Encyclopædia Britannica, Ninth Edition/Debreczyn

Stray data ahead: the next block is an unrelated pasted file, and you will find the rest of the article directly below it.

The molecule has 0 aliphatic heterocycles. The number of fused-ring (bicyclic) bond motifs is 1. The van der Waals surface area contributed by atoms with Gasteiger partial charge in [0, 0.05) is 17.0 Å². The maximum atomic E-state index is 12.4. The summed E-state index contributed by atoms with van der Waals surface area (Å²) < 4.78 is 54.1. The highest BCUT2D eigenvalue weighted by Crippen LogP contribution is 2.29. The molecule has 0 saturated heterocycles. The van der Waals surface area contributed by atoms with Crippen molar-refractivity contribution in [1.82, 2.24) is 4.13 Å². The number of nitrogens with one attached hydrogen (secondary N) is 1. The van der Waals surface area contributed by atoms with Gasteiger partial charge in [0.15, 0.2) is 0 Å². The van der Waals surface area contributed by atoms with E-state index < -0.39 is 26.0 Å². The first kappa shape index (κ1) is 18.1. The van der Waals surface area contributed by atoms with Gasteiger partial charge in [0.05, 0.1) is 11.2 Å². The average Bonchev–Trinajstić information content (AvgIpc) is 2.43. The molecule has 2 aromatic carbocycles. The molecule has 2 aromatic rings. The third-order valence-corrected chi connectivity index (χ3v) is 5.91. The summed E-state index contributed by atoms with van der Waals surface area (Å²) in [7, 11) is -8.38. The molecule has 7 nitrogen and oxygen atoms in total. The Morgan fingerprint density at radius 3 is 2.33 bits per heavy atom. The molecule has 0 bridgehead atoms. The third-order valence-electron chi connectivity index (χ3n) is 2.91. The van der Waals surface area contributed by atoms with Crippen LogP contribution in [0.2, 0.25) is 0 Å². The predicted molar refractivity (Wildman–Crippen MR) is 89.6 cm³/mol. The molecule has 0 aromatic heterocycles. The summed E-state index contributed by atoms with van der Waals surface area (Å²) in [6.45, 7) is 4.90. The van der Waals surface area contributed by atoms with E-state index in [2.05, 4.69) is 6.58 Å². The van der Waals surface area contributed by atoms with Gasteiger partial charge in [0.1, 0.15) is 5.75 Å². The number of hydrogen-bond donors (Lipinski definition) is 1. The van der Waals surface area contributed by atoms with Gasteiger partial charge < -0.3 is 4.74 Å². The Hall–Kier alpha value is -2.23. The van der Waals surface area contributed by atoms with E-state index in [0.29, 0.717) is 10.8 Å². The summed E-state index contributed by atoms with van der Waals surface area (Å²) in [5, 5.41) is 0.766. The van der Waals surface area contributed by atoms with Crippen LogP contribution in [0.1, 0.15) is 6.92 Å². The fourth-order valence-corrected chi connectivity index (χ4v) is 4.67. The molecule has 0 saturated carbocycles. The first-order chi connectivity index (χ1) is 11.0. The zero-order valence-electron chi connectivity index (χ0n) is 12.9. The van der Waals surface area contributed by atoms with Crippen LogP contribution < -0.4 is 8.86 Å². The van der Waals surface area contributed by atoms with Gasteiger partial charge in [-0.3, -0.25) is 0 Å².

DEBRECZYN, or Debretzyn, a royal free city of Hungary, the chief town of the comitat of Hadju, and one of the largest in the kingdom, is situated in the midst of a slightly elevated sandy plain 114 miles east of Pesth, with which it is connected by rail. It is a meanly-built, straggling town, with irregular suburbs stretching out into the plain ; its wide roadways are only paved with wood down, the centre and along the sides ; its houses are with few exceptions only one story high, and the courtyards or gardens with which they are usually furnished give the whole place the appearance of an overgrown village, in spite of the number of its public buildings. The most prominent of these is the principal Protestant church, which ranks as the largest in the country, but has no great architectural pretensions. In its immediate neighbourhood is the Protestant Collegium, a large and flourishing institu tion founded in 1792, and possessed of an extensive library. The town-house, the Franciscan church, the Piarist monastery and college, and the theatre are worthy of mention ; there are also hospitals, two gymnasiums, and an agricultural academy. The industries of the town are pretty various, but none of them are of importance enough to give it the character of a manufacturing centre. Its tobacco-pipes, of the genuine national style, its sausages, and its soap are widely known ; and the first of the three are imported to England and France. Flour and beet-root sugar are also manufactured. Every three months the neighbouring plain is covered with the booths and bustle of a great fair ; but since the opening of the railway there is hardly so extensive a concourse as before. Between 300 and 400 square miles of territory belong to the municipality, which derives a large annual revenue from the woods, pas tures, &c. The inhabitants are, with very few exceptions, of Magyar origin and Calvinistic creed, and are in bad repute for their alleged selfishness and inhospitality. The town is of considerable antiquity, but owes its develop ment to the refugees who flocked from the villages plundered by the Turks in the 15th century. In 1552 it adopted the Protestant faith, and it had to suffer in consequence, especially when it was captured in 1 686 by the imperial forces. In 1693 it was made a royal free city. In 1848-9 it formed a refuge for the National Government and Legislature when Buda-Pesth fell into the hands of the Austrians ; and it was in the great Calvinist church that Kossuth read the proclamation that declared the house of Hapsburg to have forfeited the crown of Stephen. On the 3d of July the town was captured by the Russians. Population in 1869, 46,111.